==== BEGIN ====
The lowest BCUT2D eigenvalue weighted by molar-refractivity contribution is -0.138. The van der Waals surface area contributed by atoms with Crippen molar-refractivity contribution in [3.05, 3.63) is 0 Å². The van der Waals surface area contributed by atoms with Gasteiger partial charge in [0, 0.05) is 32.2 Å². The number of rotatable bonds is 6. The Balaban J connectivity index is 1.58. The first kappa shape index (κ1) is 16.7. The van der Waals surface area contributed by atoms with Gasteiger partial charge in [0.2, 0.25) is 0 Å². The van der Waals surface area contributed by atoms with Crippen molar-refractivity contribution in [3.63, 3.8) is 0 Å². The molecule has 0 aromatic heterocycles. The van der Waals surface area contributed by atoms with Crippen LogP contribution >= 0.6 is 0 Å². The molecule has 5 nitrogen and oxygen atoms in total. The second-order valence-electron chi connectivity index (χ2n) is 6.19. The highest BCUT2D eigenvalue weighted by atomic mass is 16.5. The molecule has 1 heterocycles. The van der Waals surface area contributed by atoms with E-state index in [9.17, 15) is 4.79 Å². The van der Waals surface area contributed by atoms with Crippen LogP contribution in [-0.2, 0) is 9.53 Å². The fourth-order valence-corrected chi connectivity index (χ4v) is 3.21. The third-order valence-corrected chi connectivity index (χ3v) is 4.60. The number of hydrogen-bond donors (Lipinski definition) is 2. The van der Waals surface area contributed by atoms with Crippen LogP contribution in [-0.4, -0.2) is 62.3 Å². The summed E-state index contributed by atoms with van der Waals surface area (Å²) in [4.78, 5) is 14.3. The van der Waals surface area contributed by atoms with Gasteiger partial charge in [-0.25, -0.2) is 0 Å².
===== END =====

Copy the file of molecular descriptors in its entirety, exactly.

The lowest BCUT2D eigenvalue weighted by molar-refractivity contribution is -0.138. The van der Waals surface area contributed by atoms with Crippen molar-refractivity contribution in [3.05, 3.63) is 0 Å². The van der Waals surface area contributed by atoms with Gasteiger partial charge in [0, 0.05) is 32.2 Å². The number of rotatable bonds is 6. The Balaban J connectivity index is 1.58. The first kappa shape index (κ1) is 16.7. The van der Waals surface area contributed by atoms with Gasteiger partial charge in [0.2, 0.25) is 0 Å². The van der Waals surface area contributed by atoms with Crippen molar-refractivity contribution in [3.63, 3.8) is 0 Å². The molecule has 0 aromatic heterocycles. The van der Waals surface area contributed by atoms with Crippen LogP contribution >= 0.6 is 0 Å². The molecule has 5 nitrogen and oxygen atoms in total. The second-order valence-electron chi connectivity index (χ2n) is 6.19. The highest BCUT2D eigenvalue weighted by atomic mass is 16.5. The molecule has 1 heterocycles. The van der Waals surface area contributed by atoms with E-state index in [9.17, 15) is 4.79 Å². The van der Waals surface area contributed by atoms with Crippen LogP contribution in [-0.2, 0) is 9.53 Å². The fourth-order valence-corrected chi connectivity index (χ4v) is 3.21. The third-order valence-corrected chi connectivity index (χ3v) is 4.60. The number of hydrogen-bond donors (Lipinski definition) is 2. The van der Waals surface area contributed by atoms with Crippen LogP contribution in [-0.4, -0.2) is 62.3 Å². The summed E-state index contributed by atoms with van der Waals surface area (Å²) in [4.78, 5) is 14.3. The van der Waals surface area contributed by atoms with Gasteiger partial charge in [-0.25, -0.2) is 0 Å².